How and why to build a wine cellar? Wines can be stored in cellars or racks. Herebelow are the proper conditions.
A wine closet
Look around your home for a dark, quiet place with a constant temperature and no vibration. If you choose a closet, it is preferable to choose one that is on a north wall. A North wall rarely receives direct sunlight, thus the heating of the storage space in the summer is reduced.
Such a wine closet may ruin a few bottles after some months of storage.
You can also purchase one of the wine cooler cabinets that are on the market.
Building a wine cellar
To establish your collection in the basement, find a location that is far away from any heat source, vibration (subway) or strong odours (like fuel). Insulation and humidity are primary considerations for custom wine cellar design.
The drier the cave, the faster the corks will dry out. If the stopper lets too much air pass, it will ultimately spoil the wine. Aging wines for ten years requires a minimum of 60 percent humidity.
Bottles must be stored on their sides to keep the corks moist. You have three solutions :
- You build a few shelves yourself;
- You take advantage of the many professional companies that design wine racks to suit any space;
- You go to your hardware store and purchase square clay pipes (used for chimneys) and build instant racks with them. Stackable and cheap!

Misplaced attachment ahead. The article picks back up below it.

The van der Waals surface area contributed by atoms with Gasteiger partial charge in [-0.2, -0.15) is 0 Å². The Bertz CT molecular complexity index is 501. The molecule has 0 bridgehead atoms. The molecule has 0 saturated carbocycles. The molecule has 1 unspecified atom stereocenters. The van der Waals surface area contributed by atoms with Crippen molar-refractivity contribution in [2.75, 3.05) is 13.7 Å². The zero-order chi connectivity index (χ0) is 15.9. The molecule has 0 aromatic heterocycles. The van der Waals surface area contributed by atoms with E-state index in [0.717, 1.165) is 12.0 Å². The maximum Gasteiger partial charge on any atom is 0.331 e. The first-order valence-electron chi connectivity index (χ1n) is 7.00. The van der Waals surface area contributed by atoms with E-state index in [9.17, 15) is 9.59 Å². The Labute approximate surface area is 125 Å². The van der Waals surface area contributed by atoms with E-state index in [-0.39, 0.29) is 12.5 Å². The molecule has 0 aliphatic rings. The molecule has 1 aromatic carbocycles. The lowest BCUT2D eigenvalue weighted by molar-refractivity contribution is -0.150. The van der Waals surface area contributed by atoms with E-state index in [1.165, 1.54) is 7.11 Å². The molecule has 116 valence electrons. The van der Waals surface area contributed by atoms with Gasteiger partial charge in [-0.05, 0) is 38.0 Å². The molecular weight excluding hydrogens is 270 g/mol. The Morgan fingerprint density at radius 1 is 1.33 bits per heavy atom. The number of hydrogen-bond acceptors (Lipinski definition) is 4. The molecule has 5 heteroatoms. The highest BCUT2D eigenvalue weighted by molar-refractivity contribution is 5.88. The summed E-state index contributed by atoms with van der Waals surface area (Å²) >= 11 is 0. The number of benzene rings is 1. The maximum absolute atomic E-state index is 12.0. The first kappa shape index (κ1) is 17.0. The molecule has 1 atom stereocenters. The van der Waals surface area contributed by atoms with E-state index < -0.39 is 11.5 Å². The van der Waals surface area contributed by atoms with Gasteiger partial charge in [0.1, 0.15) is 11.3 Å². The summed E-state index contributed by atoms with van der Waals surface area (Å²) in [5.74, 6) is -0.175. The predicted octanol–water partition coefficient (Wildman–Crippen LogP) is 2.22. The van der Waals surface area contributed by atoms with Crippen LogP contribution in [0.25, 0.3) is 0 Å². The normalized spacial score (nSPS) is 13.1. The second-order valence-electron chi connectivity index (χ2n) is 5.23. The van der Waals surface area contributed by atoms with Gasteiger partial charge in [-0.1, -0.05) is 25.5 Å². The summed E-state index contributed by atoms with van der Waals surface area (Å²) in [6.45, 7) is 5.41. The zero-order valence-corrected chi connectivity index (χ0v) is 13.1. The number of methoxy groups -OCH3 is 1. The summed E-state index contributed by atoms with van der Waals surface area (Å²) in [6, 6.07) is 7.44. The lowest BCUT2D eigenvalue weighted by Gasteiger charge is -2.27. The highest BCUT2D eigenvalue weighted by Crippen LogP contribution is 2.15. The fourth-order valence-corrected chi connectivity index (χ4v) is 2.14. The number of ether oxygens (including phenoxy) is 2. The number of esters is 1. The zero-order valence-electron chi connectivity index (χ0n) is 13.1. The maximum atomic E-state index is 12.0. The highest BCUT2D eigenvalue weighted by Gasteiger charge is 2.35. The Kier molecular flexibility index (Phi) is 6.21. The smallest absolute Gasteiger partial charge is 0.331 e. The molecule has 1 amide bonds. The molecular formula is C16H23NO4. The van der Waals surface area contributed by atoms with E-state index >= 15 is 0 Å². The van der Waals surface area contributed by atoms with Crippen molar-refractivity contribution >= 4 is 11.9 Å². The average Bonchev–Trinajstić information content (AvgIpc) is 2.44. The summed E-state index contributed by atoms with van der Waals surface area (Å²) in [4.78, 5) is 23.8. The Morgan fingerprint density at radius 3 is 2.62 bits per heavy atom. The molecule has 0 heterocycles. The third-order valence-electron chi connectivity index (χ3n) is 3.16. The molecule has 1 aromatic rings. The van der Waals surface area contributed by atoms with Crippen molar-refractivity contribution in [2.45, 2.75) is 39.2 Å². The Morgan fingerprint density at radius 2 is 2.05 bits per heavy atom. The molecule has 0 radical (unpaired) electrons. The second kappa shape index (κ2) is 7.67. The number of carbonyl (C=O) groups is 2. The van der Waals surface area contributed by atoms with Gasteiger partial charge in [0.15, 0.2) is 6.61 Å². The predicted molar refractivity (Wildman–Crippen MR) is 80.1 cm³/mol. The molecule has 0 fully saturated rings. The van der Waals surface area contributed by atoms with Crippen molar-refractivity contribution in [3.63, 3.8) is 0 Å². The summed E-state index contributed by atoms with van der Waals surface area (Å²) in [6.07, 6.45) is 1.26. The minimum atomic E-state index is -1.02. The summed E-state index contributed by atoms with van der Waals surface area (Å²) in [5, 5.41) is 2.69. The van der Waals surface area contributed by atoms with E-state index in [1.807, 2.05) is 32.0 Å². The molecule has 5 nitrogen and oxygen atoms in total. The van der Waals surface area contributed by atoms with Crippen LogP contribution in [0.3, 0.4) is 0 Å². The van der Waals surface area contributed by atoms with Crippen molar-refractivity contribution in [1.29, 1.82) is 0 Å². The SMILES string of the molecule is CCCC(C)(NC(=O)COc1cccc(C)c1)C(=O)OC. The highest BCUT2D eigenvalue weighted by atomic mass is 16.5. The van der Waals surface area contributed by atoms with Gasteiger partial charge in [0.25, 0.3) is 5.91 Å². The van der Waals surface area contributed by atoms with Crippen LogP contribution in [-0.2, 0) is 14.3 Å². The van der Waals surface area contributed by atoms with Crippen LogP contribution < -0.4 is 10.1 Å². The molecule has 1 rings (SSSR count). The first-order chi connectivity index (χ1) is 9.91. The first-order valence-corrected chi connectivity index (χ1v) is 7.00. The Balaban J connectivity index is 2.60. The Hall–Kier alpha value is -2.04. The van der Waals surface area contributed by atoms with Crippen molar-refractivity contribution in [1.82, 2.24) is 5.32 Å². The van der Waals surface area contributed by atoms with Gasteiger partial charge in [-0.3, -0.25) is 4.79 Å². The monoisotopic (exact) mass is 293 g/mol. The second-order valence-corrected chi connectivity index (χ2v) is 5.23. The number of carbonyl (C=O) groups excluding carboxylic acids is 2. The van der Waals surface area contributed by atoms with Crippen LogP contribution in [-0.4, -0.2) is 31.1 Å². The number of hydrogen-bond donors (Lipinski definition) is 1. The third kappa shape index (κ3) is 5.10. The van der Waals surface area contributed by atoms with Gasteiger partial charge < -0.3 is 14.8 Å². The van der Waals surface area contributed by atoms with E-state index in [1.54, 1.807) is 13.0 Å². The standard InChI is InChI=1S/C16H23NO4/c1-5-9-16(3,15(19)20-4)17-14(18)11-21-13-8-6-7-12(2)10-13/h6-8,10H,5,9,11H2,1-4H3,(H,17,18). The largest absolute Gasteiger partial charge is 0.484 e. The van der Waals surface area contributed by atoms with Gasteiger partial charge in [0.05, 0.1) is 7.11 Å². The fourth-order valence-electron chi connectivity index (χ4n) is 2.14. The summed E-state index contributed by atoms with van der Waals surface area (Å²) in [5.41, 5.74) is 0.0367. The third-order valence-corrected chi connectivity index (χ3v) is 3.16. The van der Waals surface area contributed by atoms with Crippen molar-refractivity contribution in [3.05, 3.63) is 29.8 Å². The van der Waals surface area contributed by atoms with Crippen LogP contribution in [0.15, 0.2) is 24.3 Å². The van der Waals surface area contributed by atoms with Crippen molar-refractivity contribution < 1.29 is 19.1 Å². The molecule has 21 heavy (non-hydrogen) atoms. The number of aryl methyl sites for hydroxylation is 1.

In any case you can plan for the design of these racks.
Wine storage temperatures
Temperature variations must very gradual over the course of the day. This is a priority which imposes that the cellar be insulated.
A big red wine may pass a summer at 25°C (77°F) highest but this is bad aging conditions.
The ambient temperature for your cellar can be anything between 50°F and 60°F (between 10°C and 15°C). This is ideal for long-term aging for all types of wines.
Note that wine generally matures better and more slowly at the lower temperatures than it does at the higher temperatures.
Passively cooled wine cellars take advantage of naturally cool and damp areas (such as basements with uninsulated outside walls in cool or temperate climates). This implies that you tolerate minor seasonal and diurnal temperature variations. Passive wine cellars may be less predictable, but cost nothing to operate and are not affected by power outages.